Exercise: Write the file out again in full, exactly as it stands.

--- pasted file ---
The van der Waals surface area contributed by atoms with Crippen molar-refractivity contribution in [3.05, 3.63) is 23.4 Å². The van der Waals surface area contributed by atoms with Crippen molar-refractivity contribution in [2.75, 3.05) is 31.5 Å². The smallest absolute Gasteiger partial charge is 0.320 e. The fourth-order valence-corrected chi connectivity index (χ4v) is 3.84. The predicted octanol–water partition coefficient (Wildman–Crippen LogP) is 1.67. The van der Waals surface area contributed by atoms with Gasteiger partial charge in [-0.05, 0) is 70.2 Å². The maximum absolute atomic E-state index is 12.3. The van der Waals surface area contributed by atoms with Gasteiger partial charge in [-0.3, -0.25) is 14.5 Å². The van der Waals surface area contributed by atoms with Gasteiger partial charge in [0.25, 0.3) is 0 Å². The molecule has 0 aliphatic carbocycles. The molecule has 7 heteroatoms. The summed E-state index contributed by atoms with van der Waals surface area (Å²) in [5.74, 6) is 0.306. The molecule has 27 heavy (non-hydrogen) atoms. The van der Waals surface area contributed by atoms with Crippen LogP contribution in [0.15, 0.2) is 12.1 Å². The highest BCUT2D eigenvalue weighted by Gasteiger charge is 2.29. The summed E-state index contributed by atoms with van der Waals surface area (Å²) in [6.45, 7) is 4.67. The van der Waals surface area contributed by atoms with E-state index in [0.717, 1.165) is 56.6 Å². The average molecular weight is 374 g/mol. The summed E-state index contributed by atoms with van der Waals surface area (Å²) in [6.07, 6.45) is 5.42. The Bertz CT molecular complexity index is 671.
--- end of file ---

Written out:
The van der Waals surface area contributed by atoms with Crippen molar-refractivity contribution in [3.05, 3.63) is 23.4 Å². The van der Waals surface area contributed by atoms with Crippen molar-refractivity contribution in [2.75, 3.05) is 31.5 Å². The smallest absolute Gasteiger partial charge is 0.320 e. The fourth-order valence-corrected chi connectivity index (χ4v) is 3.84. The predicted octanol–water partition coefficient (Wildman–Crippen LogP) is 1.67. The van der Waals surface area contributed by atoms with Gasteiger partial charge in [-0.05, 0) is 70.2 Å². The maximum absolute atomic E-state index is 12.3. The van der Waals surface area contributed by atoms with Gasteiger partial charge in [-0.3, -0.25) is 14.5 Å². The van der Waals surface area contributed by atoms with Gasteiger partial charge in [0.25, 0.3) is 0 Å². The molecule has 0 aliphatic carbocycles. The molecule has 7 heteroatoms. The summed E-state index contributed by atoms with van der Waals surface area (Å²) in [5.74, 6) is 0.306. The molecule has 27 heavy (non-hydrogen) atoms. The van der Waals surface area contributed by atoms with Crippen LogP contribution in [0.15, 0.2) is 12.1 Å². The highest BCUT2D eigenvalue weighted by Gasteiger charge is 2.29. The summed E-state index contributed by atoms with van der Waals surface area (Å²) in [6.45, 7) is 4.67. The van der Waals surface area contributed by atoms with E-state index in [0.717, 1.165) is 56.6 Å². The average molecular weight is 374 g/mol. The summed E-state index contributed by atoms with van der Waals surface area (Å²) in [6.07, 6.45) is 5.42. The Bertz CT molecular complexity index is 671.